Last week in Seattle, the Arctic Observing Open Science Meeting (AOOSM) convened for the first time in seven years.
The meeting was organized by the Arctic Research Consortium of the United States (ARCUS), with meeting funded awarded by the National Science Foundation (NSF)’s Arctic Observing Network program. Approximately 200 scientists gathered to discuss research advances made by Arctic observing projects primarily funded by U.S. local, state, and federal agencies.
The agencies themselves were well represented, too. A panel discussion on the first day brought together representatives from seven government agencies with Arctic science objectives including the Department of the Interior, Department of Energy, the National Aeronautics and Space Administration (NASA), and NSF, who all expressed a variety of motivations in studying the region. William Ambrose of NSF explained that his agency’s goal is to “understand the Arctic on a regional scale and its relationship to the global system during a period of rapid environmental change,” while Martin Jeffries of the Office of Naval Research stated, “Where the Navy sees open water, it sees a responsibility to operate.” The link between the two, as AOOSM demonstrated, is that operations in the Arctic need robust networks of observations in order to proceed in a well-informed manner.
The meeting’s many parallel sessions covered a wide range of topics including the terrestrial Arctic, maritime ecosystems, the fate of sea ice, community-based monitoring, and human dimensions. As two examples of the interdisciplinary nature of the talks as a whole, Ben Fitzhugh (University of Washington) examined how archaeological sites can serve as “distributed observation networks” of past Arctic and subarctic ecological conditions, while Alek Petty (NASA Goddard), an Early Career Travel Award Winner (see below), discussed how NASA Operation IceBridge data can be used to estimate sea ice topography.
One of the key features of AOOSM were the robust, hour-long discussions that followed each parallel session, centering on three key questions about the past and future of Arctic observing networks. Discussants reflected on the advances that have been already been made by these networks and on the future opportunities for enhanced collaboration and interagency observing system. The AOOSM Organizing Committee (full disclosure, of which I am a member) is considering publishing a special issue with articles reviewing these advances and opportunities in Arctic observing science so that they can reach a wider community.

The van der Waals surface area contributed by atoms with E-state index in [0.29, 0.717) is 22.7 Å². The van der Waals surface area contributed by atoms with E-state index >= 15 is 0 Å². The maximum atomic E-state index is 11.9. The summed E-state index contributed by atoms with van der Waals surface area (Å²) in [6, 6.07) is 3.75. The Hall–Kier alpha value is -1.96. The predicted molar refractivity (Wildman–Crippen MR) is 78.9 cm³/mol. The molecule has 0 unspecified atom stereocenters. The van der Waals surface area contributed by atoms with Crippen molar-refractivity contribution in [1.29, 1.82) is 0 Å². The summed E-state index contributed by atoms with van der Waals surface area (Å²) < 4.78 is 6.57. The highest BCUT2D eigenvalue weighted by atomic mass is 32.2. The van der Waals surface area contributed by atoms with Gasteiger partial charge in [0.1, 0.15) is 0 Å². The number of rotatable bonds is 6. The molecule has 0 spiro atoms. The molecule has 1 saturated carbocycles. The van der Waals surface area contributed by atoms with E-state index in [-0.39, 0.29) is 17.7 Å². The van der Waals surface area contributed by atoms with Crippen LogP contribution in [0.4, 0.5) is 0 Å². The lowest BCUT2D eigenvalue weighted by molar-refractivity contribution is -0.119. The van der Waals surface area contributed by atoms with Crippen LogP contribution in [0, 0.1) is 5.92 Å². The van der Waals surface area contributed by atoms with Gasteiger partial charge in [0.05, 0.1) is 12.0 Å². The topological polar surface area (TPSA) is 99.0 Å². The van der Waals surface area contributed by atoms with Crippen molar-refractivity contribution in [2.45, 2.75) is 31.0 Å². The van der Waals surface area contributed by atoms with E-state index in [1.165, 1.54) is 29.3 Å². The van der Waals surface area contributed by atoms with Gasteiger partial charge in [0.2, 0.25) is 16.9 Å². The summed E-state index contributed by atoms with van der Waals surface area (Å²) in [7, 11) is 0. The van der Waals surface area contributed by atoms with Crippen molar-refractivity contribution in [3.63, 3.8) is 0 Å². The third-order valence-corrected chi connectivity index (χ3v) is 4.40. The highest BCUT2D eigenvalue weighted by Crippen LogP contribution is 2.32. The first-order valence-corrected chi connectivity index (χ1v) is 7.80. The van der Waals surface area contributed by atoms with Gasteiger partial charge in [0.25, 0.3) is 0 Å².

A number of early career scientists participated in AOOSM, with six receiving Early Career Travel Awards. Applications were evaluated by the US Association of Polar Early Career Scientists (USAPECS) and sponsored by NSF and NASA. During the closing plenary, Hajo Eicken, Chair of the Study of Environmental Arctic Change (SEARCH, which also helped sponsor the meeting), stressed the importance of early career scientists’ participation in AOOSM, as it offers them an opportunity to extend their research networks and connect with some of the chief Arctic science funding agencies at a formative stage in their career.
The award winners were:
- Jennifer Watts, Numerical Terradynamic Simulation Group, University of Montana.“Integrating Tower Eddy Covariance, Satellite Remote Sensing and Ecosystem Modeling to Identify Changes in Hydrology and Carbon Fluxes Across the Alaskan Arctic”
- Elchin Jafarov, Institute of Arctic and Alpine Research, University of Colorado.“Sustainable Permafrost Observing in Support of a Permafrost Forecasting System”
- Anne Gaedeke, Water and Environmental Research Center, University of Alaska Fairbanks.“What Role do Glaciers Play in Subarctic Hydrology?”
- Alice Bradley, University of Colorado.“Near-surface Temperature Gradients Detected by Microbuoys in the Arctic Ocean”
- Victoria Herrmann, Scott Polar Research Center, University of Cambridge/The Arctic Institute, Washington D.C.“Frozen Assets: On the Evolution of Risk in Arctic Oil & Gas Development”*
- Alek Petty, Earth System Science Interdisciplinary Center, University of Maryland.“Characterizing Arctic Sea Ice Topography Using High-resolution IceBridge Data”
- Matthew Druckenmiller, Rutgers University and the National Snow and Ice Data Center, University of Colorado Boulder.“Sea Ice Matters: Science Communication through the SEARCH Sea Ice Action Team”
This post first appeared on Cryopolitics, an Arctic News and Analysis blog